Shelton, CT

Shelton, CT was settled by the English as part of the town of Stratford, Connecticut, in 1639. On May 15, 1656, the Court of the Colony of Connecticut in Hartford affirmed that the town of Stratford included all of the territory 12 miles (19 km) inland from Long Island Sound, between the Housatonic River and the Fairfield town line. In 1662, Stratford selectmen Lt. Joseph Judson, Captain Joseph Hawley, and John Minor had secured all the written deeds of transfer from the Golden Hill Paugussett Indian Nation for this vast territory that comprises the present-day towns of Trumbull, Shelton, and Monroe.

Shelton was split off from Stratford in 1789, as Huntington (named for Samuel Huntington). The current name originated in a manufacturing village started in the 1860s named for the Shelton Company founded by Edward N. Shelton—also the founder of Ousatonic Water Power Company. The rapidly growing borough of Shelton was incorporated as a city in 1915 and was consolidated with the town of Huntington in 1919 establishing the present city of Shelton.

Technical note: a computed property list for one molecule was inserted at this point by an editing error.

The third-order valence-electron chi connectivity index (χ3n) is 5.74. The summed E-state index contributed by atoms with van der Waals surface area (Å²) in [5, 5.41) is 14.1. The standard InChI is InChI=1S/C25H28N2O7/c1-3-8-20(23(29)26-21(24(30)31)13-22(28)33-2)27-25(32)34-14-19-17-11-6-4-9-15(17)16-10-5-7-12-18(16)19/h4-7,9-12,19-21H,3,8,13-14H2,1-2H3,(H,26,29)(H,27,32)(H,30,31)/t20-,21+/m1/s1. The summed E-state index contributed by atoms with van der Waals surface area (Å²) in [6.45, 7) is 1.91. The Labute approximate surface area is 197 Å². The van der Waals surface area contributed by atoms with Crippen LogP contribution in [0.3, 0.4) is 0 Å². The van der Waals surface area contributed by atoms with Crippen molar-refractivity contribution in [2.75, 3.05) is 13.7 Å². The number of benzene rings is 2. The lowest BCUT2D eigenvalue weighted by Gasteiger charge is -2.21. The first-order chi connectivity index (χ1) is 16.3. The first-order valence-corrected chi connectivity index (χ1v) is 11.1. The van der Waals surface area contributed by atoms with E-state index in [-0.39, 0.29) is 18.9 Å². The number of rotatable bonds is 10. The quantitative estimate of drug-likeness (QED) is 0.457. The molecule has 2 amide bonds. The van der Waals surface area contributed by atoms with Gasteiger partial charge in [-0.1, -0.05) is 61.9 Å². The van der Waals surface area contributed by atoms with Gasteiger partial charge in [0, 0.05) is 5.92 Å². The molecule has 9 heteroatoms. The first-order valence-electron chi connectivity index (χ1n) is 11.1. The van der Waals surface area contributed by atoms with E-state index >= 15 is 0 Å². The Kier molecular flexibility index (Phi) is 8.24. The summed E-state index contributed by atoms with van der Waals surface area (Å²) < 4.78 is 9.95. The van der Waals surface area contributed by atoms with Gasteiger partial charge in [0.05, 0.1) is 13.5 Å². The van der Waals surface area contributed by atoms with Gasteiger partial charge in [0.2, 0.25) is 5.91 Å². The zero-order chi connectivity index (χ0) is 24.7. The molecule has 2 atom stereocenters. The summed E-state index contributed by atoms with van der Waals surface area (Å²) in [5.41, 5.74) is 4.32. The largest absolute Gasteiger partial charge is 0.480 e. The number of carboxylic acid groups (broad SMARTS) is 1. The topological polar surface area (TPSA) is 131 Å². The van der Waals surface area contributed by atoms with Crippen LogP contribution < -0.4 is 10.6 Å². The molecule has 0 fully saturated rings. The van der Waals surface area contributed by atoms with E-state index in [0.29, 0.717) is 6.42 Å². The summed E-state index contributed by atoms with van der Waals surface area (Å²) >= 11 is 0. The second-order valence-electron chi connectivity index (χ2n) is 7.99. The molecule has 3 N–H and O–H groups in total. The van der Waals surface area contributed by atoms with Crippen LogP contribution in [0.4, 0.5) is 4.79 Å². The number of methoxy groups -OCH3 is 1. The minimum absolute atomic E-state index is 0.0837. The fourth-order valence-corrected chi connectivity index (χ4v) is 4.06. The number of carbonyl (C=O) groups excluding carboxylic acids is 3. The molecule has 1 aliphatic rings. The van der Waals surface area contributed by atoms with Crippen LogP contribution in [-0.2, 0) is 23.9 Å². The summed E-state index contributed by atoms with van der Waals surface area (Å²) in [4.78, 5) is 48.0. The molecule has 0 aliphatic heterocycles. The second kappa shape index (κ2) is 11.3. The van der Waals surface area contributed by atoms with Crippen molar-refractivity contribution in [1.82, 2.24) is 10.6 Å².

Today, Shelton, CT features numerous attractions such as Boothe Memorial Park or Indian Well State Park combined with stores like Shelton Lakes Plaza Mall and local food spots like Costa del Sol Restaurant. Large city - Southwestern Connecticut along Long Island Sound, 50 miles northeast of New York City.

Places to Visit:

  • Center Stage Theatre
  • Jones Family Farms
  • Indian Well State Park
  • Sportscenter of Connecticut
  • Fairview Tree Farm
  • Beardsley's Cider Mill & Orchard


    Shelton, CT has a humid continental climate which is characterized by warm summers and cold winters. During the summer months, the average temperature is around 77°F and during the winter months, the average temperature can drop to 25°F. The humidity in Shelton can be very high in the summertime with frequent rainfall throughout the year. Winter precipitation generally falls as snow instead of rain. It's not uncommon for Shelton to get heavy snowfall in December and January, although it usually melts away quickly due to the area's mild temperatures.